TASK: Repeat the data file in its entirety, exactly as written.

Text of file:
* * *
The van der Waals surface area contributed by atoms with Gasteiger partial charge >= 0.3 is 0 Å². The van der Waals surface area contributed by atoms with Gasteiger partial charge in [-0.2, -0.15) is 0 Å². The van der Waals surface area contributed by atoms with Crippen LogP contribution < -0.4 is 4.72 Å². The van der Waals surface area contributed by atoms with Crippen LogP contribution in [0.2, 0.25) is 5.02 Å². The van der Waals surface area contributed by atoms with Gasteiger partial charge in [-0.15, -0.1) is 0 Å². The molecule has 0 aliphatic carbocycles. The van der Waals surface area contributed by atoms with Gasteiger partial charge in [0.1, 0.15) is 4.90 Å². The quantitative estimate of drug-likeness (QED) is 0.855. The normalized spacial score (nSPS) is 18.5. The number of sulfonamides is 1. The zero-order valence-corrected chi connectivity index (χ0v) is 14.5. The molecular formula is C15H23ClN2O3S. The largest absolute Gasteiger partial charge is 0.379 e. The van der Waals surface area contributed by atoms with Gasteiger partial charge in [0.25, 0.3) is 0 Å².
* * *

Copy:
The van der Waals surface area contributed by atoms with Gasteiger partial charge >= 0.3 is 0 Å². The van der Waals surface area contributed by atoms with Gasteiger partial charge in [-0.2, -0.15) is 0 Å². The van der Waals surface area contributed by atoms with Crippen LogP contribution < -0.4 is 4.72 Å². The van der Waals surface area contributed by atoms with Crippen LogP contribution in [0.2, 0.25) is 5.02 Å². The van der Waals surface area contributed by atoms with Gasteiger partial charge in [-0.15, -0.1) is 0 Å². The molecule has 0 aliphatic carbocycles. The van der Waals surface area contributed by atoms with Gasteiger partial charge in [0.1, 0.15) is 4.90 Å². The quantitative estimate of drug-likeness (QED) is 0.855. The normalized spacial score (nSPS) is 18.5. The number of sulfonamides is 1. The zero-order valence-corrected chi connectivity index (χ0v) is 14.5. The molecular formula is C15H23ClN2O3S. The largest absolute Gasteiger partial charge is 0.379 e. The van der Waals surface area contributed by atoms with Gasteiger partial charge in [0.25, 0.3) is 0 Å².